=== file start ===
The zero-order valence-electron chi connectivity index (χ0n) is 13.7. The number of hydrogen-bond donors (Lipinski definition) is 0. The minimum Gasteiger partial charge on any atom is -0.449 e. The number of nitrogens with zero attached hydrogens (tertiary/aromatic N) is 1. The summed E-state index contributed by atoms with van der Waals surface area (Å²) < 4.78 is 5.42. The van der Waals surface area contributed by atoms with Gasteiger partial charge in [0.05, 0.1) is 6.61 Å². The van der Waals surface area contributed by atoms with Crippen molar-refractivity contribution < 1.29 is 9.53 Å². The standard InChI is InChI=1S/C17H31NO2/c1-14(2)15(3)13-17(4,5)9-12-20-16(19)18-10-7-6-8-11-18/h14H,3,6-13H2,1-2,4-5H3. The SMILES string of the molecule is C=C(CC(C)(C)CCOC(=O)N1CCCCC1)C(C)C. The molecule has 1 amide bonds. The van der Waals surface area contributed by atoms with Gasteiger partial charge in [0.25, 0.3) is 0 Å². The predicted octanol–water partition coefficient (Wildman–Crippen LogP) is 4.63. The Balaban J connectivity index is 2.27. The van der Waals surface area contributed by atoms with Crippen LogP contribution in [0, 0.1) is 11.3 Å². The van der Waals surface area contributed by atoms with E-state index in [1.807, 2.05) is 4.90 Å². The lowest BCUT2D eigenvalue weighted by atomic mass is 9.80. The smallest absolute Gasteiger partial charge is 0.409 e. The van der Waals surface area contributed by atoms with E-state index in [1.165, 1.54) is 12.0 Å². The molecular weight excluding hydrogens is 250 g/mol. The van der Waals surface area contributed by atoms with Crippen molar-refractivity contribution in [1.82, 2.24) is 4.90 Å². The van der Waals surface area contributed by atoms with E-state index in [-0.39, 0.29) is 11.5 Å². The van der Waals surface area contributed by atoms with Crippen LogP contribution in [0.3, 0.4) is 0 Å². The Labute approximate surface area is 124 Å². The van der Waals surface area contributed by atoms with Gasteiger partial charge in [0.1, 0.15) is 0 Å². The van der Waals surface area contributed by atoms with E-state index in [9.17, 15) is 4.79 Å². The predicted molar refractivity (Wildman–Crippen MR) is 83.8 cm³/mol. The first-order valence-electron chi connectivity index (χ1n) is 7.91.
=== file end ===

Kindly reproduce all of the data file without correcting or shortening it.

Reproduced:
The zero-order valence-electron chi connectivity index (χ0n) is 13.7. The number of hydrogen-bond donors (Lipinski definition) is 0. The minimum Gasteiger partial charge on any atom is -0.449 e. The number of nitrogens with zero attached hydrogens (tertiary/aromatic N) is 1. The summed E-state index contributed by atoms with van der Waals surface area (Å²) < 4.78 is 5.42. The van der Waals surface area contributed by atoms with Gasteiger partial charge in [0.05, 0.1) is 6.61 Å². The van der Waals surface area contributed by atoms with Crippen molar-refractivity contribution < 1.29 is 9.53 Å². The standard InChI is InChI=1S/C17H31NO2/c1-14(2)15(3)13-17(4,5)9-12-20-16(19)18-10-7-6-8-11-18/h14H,3,6-13H2,1-2,4-5H3. The SMILES string of the molecule is C=C(CC(C)(C)CCOC(=O)N1CCCCC1)C(C)C. The molecule has 1 amide bonds. The van der Waals surface area contributed by atoms with Gasteiger partial charge in [0.25, 0.3) is 0 Å². The predicted octanol–water partition coefficient (Wildman–Crippen LogP) is 4.63. The Balaban J connectivity index is 2.27. The van der Waals surface area contributed by atoms with Crippen LogP contribution in [0, 0.1) is 11.3 Å². The van der Waals surface area contributed by atoms with E-state index in [1.807, 2.05) is 4.90 Å². The lowest BCUT2D eigenvalue weighted by atomic mass is 9.80. The smallest absolute Gasteiger partial charge is 0.409 e. The van der Waals surface area contributed by atoms with E-state index in [1.165, 1.54) is 12.0 Å². The molecular weight excluding hydrogens is 250 g/mol. The van der Waals surface area contributed by atoms with Crippen molar-refractivity contribution in [1.82, 2.24) is 4.90 Å². The van der Waals surface area contributed by atoms with E-state index in [-0.39, 0.29) is 11.5 Å². The van der Waals surface area contributed by atoms with Crippen LogP contribution in [0.3, 0.4) is 0 Å². The Labute approximate surface area is 124 Å². The van der Waals surface area contributed by atoms with Gasteiger partial charge in [0.1, 0.15) is 0 Å². The van der Waals surface area contributed by atoms with E-state index in [9.17, 15) is 4.79 Å². The predicted molar refractivity (Wildman–Crippen MR) is 83.8 cm³/mol. The first-order valence-electron chi connectivity index (χ1n) is 7.91.